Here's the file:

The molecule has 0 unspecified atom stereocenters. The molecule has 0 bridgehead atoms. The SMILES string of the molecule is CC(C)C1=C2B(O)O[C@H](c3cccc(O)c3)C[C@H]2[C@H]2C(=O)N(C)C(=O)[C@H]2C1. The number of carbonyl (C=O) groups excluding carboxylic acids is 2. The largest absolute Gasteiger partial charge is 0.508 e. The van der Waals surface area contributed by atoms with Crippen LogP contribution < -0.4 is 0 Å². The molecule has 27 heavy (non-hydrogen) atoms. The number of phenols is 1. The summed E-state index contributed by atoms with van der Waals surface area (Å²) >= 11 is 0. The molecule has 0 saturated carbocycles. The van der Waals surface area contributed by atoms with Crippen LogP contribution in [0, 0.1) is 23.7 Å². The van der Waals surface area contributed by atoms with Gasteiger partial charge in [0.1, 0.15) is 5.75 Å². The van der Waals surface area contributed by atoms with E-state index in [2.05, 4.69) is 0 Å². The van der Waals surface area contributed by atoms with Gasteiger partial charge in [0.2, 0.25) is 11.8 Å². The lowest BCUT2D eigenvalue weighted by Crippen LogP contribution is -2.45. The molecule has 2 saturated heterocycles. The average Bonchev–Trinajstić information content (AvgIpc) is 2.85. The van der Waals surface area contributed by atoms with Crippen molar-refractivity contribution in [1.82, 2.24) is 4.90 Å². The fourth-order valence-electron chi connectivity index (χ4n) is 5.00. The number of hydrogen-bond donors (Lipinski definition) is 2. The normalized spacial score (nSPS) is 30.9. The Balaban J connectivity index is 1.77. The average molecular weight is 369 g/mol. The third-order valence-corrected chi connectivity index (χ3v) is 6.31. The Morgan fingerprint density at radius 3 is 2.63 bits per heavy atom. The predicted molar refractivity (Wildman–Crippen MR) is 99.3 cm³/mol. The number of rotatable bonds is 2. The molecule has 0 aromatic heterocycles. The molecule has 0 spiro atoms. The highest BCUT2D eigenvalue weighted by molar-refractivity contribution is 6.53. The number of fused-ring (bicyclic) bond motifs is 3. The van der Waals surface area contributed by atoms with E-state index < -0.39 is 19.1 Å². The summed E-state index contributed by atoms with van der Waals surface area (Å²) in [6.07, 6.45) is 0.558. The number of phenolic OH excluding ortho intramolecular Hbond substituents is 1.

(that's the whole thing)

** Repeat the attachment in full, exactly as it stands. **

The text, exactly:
The molecule has 0 unspecified atom stereocenters. The molecule has 0 bridgehead atoms. The SMILES string of the molecule is CC(C)C1=C2B(O)O[C@H](c3cccc(O)c3)C[C@H]2[C@H]2C(=O)N(C)C(=O)[C@H]2C1. The number of carbonyl (C=O) groups excluding carboxylic acids is 2. The largest absolute Gasteiger partial charge is 0.508 e. The van der Waals surface area contributed by atoms with Crippen LogP contribution < -0.4 is 0 Å². The molecule has 27 heavy (non-hydrogen) atoms. The number of phenols is 1. The summed E-state index contributed by atoms with van der Waals surface area (Å²) >= 11 is 0. The molecule has 0 saturated carbocycles. The van der Waals surface area contributed by atoms with Crippen LogP contribution in [0, 0.1) is 23.7 Å². The van der Waals surface area contributed by atoms with Gasteiger partial charge in [0.1, 0.15) is 5.75 Å². The van der Waals surface area contributed by atoms with E-state index in [2.05, 4.69) is 0 Å². The van der Waals surface area contributed by atoms with Gasteiger partial charge in [0.2, 0.25) is 11.8 Å². The lowest BCUT2D eigenvalue weighted by Crippen LogP contribution is -2.45. The molecule has 2 saturated heterocycles. The average Bonchev–Trinajstić information content (AvgIpc) is 2.85. The van der Waals surface area contributed by atoms with Crippen molar-refractivity contribution in [1.82, 2.24) is 4.90 Å². The fourth-order valence-electron chi connectivity index (χ4n) is 5.00. The number of hydrogen-bond donors (Lipinski definition) is 2. The normalized spacial score (nSPS) is 30.9. The Balaban J connectivity index is 1.77. The average molecular weight is 369 g/mol. The third-order valence-corrected chi connectivity index (χ3v) is 6.31. The Morgan fingerprint density at radius 3 is 2.63 bits per heavy atom. The predicted molar refractivity (Wildman–Crippen MR) is 99.3 cm³/mol. The number of rotatable bonds is 2. The molecule has 0 aromatic heterocycles. The molecule has 0 spiro atoms. The highest BCUT2D eigenvalue weighted by molar-refractivity contribution is 6.53. The number of fused-ring (bicyclic) bond motifs is 3. The van der Waals surface area contributed by atoms with E-state index < -0.39 is 19.1 Å². The summed E-state index contributed by atoms with van der Waals surface area (Å²) in [6.07, 6.45) is 0.558. The number of phenolic OH excluding ortho intramolecular Hbond substituents is 1.